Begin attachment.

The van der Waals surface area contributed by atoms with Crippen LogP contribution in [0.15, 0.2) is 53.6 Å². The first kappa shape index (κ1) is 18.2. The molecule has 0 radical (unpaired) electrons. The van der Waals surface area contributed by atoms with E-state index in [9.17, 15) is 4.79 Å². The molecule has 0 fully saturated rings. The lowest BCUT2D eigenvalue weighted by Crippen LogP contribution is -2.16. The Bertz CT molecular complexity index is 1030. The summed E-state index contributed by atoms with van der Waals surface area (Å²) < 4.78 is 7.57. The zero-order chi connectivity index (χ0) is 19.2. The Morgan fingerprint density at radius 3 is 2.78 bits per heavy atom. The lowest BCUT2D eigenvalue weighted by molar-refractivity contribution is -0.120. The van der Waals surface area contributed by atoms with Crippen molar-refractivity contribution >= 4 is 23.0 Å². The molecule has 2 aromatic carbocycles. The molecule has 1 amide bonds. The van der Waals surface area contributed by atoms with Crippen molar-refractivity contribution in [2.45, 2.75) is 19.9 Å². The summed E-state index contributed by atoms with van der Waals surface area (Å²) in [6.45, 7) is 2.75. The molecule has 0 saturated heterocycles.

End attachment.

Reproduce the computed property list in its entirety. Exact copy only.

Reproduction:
The van der Waals surface area contributed by atoms with Crippen LogP contribution in [0.15, 0.2) is 53.6 Å². The first kappa shape index (κ1) is 18.2. The molecule has 0 radical (unpaired) electrons. The van der Waals surface area contributed by atoms with E-state index in [9.17, 15) is 4.79 Å². The molecule has 0 fully saturated rings. The lowest BCUT2D eigenvalue weighted by Crippen LogP contribution is -2.16. The Bertz CT molecular complexity index is 1030. The summed E-state index contributed by atoms with van der Waals surface area (Å²) < 4.78 is 7.57. The zero-order chi connectivity index (χ0) is 19.2. The Morgan fingerprint density at radius 3 is 2.78 bits per heavy atom. The lowest BCUT2D eigenvalue weighted by molar-refractivity contribution is -0.120. The van der Waals surface area contributed by atoms with Crippen molar-refractivity contribution >= 4 is 23.0 Å². The molecule has 2 aromatic carbocycles. The molecule has 1 amide bonds. The van der Waals surface area contributed by atoms with Crippen molar-refractivity contribution in [2.45, 2.75) is 19.9 Å². The summed E-state index contributed by atoms with van der Waals surface area (Å²) in [6.45, 7) is 2.75. The molecule has 0 saturated heterocycles.